Philadelphia residents react on Day 5 of SEPTA strike

Center City bus stops still empty and people remain frustrated on Day 5 of the SEPTA strike.

"My feet are still hurting."

20 year old Ivory Davis says yesterday she had to walk home from work - it took her 3 hours in the cold - but while SEPTA's buses and trolleys aren't operating she says her two feet are her only option.

"From the Please Touch Museum to my home a taxi or Lyft or Uber would be like $30."

Imani Jenkins has a different perspective.

"People are actually adapting to the SEPTA strike."

Jenkins takes the Regional Rail line to work - she says the crowds and delays on day one of the strike have subsided.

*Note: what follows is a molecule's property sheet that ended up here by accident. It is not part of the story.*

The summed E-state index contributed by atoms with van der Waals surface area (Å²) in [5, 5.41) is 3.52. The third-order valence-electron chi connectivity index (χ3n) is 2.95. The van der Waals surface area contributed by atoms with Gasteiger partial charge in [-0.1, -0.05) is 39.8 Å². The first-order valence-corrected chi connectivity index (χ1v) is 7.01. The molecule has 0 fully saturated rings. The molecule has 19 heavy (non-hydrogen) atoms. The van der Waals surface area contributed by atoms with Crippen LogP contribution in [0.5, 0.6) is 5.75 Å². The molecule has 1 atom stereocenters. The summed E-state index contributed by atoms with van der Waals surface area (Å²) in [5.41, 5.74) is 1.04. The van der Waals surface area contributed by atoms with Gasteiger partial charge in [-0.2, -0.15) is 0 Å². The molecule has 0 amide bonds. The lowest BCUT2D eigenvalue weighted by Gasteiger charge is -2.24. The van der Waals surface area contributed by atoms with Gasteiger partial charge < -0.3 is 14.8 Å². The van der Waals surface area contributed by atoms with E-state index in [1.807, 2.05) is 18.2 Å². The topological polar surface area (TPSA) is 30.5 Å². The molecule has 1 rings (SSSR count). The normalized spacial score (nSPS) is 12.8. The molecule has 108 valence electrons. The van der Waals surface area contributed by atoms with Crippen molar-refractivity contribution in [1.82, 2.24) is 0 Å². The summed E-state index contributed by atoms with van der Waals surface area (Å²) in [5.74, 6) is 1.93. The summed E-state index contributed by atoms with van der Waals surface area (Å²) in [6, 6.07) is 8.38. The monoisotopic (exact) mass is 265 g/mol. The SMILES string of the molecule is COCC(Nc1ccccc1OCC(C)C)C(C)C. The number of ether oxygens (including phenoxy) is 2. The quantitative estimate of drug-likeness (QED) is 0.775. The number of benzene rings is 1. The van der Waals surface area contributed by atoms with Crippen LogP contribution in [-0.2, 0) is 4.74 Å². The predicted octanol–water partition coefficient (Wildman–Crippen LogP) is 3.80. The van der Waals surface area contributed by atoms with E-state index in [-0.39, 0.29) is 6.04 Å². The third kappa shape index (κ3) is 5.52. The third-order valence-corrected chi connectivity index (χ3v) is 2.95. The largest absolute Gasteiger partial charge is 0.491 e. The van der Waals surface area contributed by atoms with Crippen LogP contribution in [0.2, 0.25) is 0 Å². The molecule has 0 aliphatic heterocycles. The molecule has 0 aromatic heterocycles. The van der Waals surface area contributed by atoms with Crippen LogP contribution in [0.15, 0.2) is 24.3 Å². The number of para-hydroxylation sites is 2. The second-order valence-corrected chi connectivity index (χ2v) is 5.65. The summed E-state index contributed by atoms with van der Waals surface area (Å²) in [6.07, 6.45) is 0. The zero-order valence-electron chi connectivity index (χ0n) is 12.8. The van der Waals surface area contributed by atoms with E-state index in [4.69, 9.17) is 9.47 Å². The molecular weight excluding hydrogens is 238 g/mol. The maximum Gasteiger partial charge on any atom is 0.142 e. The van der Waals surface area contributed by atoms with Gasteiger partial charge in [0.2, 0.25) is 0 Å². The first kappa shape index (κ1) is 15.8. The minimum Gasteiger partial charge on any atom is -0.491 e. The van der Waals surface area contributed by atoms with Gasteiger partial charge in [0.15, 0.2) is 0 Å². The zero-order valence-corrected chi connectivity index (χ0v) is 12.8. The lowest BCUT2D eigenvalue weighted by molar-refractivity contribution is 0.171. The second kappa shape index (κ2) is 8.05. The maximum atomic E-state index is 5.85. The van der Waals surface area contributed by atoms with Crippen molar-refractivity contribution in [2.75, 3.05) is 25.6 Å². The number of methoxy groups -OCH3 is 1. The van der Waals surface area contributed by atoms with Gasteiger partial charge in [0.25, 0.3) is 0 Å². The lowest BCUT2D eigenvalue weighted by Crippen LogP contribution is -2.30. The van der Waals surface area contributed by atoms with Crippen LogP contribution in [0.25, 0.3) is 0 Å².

"People have learned to take different roads and people are getting to school better."

How are people getting around? Cab drivers say business is actually down!

"I think more people are driving themselves or sharing a ride with someone else," Bhagwan Dhillon said.

Taxi cab driver Hasan Ghanem says congested roadways and added personal responsibilities during the strike - like driving his three children to three separate schools in the morning and picking them up in the afternoon means he's clocking fewer rides and seeing less money in his pocket.

"It's affecting everybody, even people who have cars."

"I'm praying to God the strike's over as soon as possible," Dhillon said.

I'm sure most people would agree! How long could the strike last? The previous strike in 2009 lasted six days. Some have lasted weeks.